Gene therapies have made spectacular progress in delivering new cures for previously intractable disease, but they remain the world’s most expensive treatments. Now companies are replacing the virus in gene therapies with new delivery technologies that promise not only to overcome the limitations of viral vectors but to slash production costs too.
Moderna and Generation Bio teamed up in April to develop non-viral gene therapies for liver and immune-related conditions, in a deal that builds on Generation Bio’s lipid nanoparticle (LNP) delivery platform. The collaboration is part of a growing trend to swap virus-driven gene therapeutics for innovative nucleic acid delivery platforms that escape the high costs and technical limitations of viral vectors. Engineered lipid or protein nanoparticles, DNA-based nanocarriers, and novel physicochemical methods point the way toward redosable genetic medicines (Table 1).
Virus-based vectors — particularly those based on adeno-associated virus (AAV) and lentiviruses — have dominated the first wave of gene therapies to gain regulatory approval. But their widespread deployment in dozens of clinical trials has exposed their limitations. “One of the issues is just the biomass needed to produce, for example, AAV at the scale and in the doses needed for large indications,” says Akin Akinc, CEO of Aera Therapeutics, a company developing a protein-nanoparticle-based delivery system. AAV vectors are further limited by their 4.7-kilobase packaging capacity; poor tissue selectivity; risk of liver toxicity; and immunogenicity, which eliminates the possibility of redosing. Lentiviral vectors and, to a lesser extent, AAV vectors also elicit oncogenicity concerns arising from chromosomal integration and insertional mutagenesis. Moreover, the theoretical risk of replication-competent viruses emerging from recombination events during lentiviral production necessitates extensive testing in patients.
To provide a viable alternative, non-viral technologies need to satisfy certain well-defined requisites. They must accommodate a large payload and deliver it to specific organs, lack immunogenicity to allow redosing, and have a high safety margin and low production costs. Although most are still preclinical, the field is gaining momentum.
In recent months, Aera raised $193 million to progress a protein-nanoparticle system based on endogenous human proteins. These assemble spontaneously into capsid-like structures that can deliver a nucleic acid cargo. Intergalactic Therapeutics plans to start clinical trials next year of a gene therapy that employs in vivo electroporation to deliver covalently closed, circular DNA molecules to retinal cells. And ReCode Therapeutics has just entered the clinic with a nebulized LNP that delivers mRNA encoding a protein, DNAI, to the lungs of patients with primary ciliary dyskinesia arising from mutations in dynein axonemal intermediate chain 1 (DNAI1).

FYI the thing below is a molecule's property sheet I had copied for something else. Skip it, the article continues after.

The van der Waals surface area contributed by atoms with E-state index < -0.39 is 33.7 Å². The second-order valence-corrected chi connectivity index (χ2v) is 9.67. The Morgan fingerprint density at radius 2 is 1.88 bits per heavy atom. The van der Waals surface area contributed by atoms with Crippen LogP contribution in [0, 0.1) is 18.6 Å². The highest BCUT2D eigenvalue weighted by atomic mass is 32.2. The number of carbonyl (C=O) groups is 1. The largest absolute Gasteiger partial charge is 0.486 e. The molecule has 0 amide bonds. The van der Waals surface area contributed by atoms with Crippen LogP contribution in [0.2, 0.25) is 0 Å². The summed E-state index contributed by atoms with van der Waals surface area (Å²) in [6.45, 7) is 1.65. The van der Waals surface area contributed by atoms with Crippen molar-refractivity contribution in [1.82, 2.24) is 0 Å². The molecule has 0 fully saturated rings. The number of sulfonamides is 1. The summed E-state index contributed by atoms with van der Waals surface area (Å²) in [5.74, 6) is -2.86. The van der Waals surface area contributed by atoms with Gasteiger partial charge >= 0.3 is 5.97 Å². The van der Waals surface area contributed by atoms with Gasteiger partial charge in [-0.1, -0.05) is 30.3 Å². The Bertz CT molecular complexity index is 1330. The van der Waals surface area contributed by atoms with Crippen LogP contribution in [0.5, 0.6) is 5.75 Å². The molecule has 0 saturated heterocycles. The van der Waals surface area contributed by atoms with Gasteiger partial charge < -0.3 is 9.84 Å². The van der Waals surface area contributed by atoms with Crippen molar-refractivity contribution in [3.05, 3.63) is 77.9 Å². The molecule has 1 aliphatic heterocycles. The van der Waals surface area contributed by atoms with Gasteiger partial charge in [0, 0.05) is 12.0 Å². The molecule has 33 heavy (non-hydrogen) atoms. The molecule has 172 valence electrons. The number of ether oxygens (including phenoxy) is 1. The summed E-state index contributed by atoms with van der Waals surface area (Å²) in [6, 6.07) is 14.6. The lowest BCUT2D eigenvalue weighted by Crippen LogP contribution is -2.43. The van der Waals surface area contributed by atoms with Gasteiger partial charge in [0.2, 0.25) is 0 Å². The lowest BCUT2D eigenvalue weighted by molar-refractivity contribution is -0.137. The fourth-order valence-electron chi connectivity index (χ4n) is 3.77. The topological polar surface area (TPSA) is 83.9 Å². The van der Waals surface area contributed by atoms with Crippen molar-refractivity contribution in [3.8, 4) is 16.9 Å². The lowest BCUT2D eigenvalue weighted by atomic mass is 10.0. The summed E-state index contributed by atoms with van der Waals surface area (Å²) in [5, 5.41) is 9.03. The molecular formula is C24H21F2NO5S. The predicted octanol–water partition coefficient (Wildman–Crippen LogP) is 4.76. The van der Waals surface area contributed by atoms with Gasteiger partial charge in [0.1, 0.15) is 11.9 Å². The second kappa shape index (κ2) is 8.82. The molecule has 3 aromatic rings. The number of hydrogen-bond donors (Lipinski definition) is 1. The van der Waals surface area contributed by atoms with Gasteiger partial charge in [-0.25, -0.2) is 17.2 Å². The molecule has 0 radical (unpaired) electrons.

The global rollout of inexpensive LNP-based mRNA COVID-19 vaccines has demonstrated that it is feasible to manufacture and deliver billions of doses, including repeat doses, of at least one form of nucleic acid. There is, however, a substantial difference between delivering mRNA to antigen-presenting cells locally in muscle and delivering LNP-encapsulated DNA or other cargoes to the cell nucleus within target tissues, be they in the liver, muscle, lungs, heart or other organs, while avoiding triggering innate immune responses. The cell targeting needs to be more sophisticated while the DNA payload may also require modification to ensure it is efficiently localized to the nucleus upon cell entry. For example, Generation Bio’s closed-end DNA (ceDNA) has a covalently closed structure to resist nuclease attack in the cytoplasm and two inverted terminal repeats flanking the transgenes and its regulatory elements to promote nuclear uptake.
The liver is another obstacle for any systemically delivered gene therapy not intended for that organ, because it scavenges from the circulation viral and non-viral vectors alike, along with other exogenous and endogenous macromolecules and nanoparticles. The key culprit is the serum protein apolipoprotein E (ApoE), says David Lockhart, president and CSO of ReCode. It promiscuously binds circulating LNPs or other delivery vehicles, and most of them end up in the liver, as it is rich in ApoE-binding low-density lipoprotein receptors. “If you don’t avoid ApoE binding, the liver is a sink,” he says.